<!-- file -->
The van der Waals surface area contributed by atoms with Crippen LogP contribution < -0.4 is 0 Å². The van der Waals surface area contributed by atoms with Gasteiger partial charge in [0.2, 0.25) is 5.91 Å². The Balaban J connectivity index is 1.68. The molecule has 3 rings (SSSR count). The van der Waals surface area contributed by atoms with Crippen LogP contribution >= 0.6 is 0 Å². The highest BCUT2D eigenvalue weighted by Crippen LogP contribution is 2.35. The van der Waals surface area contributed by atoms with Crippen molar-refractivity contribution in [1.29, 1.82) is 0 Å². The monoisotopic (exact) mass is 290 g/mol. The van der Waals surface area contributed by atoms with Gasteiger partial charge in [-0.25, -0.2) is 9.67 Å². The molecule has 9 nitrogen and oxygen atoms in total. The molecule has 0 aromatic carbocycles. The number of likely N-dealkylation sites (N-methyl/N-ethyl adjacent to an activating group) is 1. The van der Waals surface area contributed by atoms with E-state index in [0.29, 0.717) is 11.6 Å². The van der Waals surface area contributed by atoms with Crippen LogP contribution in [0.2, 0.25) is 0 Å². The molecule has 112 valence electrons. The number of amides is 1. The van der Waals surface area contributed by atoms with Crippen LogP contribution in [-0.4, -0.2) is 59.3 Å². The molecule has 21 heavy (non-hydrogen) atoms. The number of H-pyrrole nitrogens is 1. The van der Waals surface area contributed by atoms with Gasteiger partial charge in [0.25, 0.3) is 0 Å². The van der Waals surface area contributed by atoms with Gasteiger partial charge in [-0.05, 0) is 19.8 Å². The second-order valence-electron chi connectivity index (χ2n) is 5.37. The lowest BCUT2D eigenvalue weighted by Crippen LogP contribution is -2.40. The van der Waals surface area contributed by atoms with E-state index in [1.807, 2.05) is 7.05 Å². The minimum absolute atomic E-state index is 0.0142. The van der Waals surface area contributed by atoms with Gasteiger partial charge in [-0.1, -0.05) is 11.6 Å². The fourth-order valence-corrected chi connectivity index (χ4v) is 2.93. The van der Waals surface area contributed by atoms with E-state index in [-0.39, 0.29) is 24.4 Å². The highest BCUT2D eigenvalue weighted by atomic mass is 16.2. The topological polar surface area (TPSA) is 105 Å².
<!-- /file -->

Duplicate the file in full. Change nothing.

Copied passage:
The van der Waals surface area contributed by atoms with Crippen LogP contribution < -0.4 is 0 Å². The van der Waals surface area contributed by atoms with Gasteiger partial charge in [0.2, 0.25) is 5.91 Å². The Balaban J connectivity index is 1.68. The molecule has 3 rings (SSSR count). The van der Waals surface area contributed by atoms with Crippen LogP contribution >= 0.6 is 0 Å². The highest BCUT2D eigenvalue weighted by Crippen LogP contribution is 2.35. The van der Waals surface area contributed by atoms with Crippen molar-refractivity contribution in [1.29, 1.82) is 0 Å². The monoisotopic (exact) mass is 290 g/mol. The van der Waals surface area contributed by atoms with Gasteiger partial charge in [-0.25, -0.2) is 9.67 Å². The molecule has 9 nitrogen and oxygen atoms in total. The molecule has 0 aromatic carbocycles. The number of likely N-dealkylation sites (N-methyl/N-ethyl adjacent to an activating group) is 1. The van der Waals surface area contributed by atoms with E-state index in [0.29, 0.717) is 11.6 Å². The van der Waals surface area contributed by atoms with Crippen LogP contribution in [0.2, 0.25) is 0 Å². The molecule has 112 valence electrons. The number of amides is 1. The van der Waals surface area contributed by atoms with Crippen LogP contribution in [-0.4, -0.2) is 59.3 Å². The molecule has 21 heavy (non-hydrogen) atoms. The number of H-pyrrole nitrogens is 1. The van der Waals surface area contributed by atoms with Gasteiger partial charge in [0.25, 0.3) is 0 Å². The van der Waals surface area contributed by atoms with Gasteiger partial charge in [-0.05, 0) is 19.8 Å². The second-order valence-electron chi connectivity index (χ2n) is 5.37. The lowest BCUT2D eigenvalue weighted by Crippen LogP contribution is -2.40. The van der Waals surface area contributed by atoms with E-state index in [1.807, 2.05) is 7.05 Å². The minimum absolute atomic E-state index is 0.0142. The van der Waals surface area contributed by atoms with Gasteiger partial charge in [-0.1, -0.05) is 11.6 Å². The fourth-order valence-corrected chi connectivity index (χ4v) is 2.93. The van der Waals surface area contributed by atoms with E-state index in [-0.39, 0.29) is 24.4 Å². The highest BCUT2D eigenvalue weighted by atomic mass is 16.2. The topological polar surface area (TPSA) is 105 Å².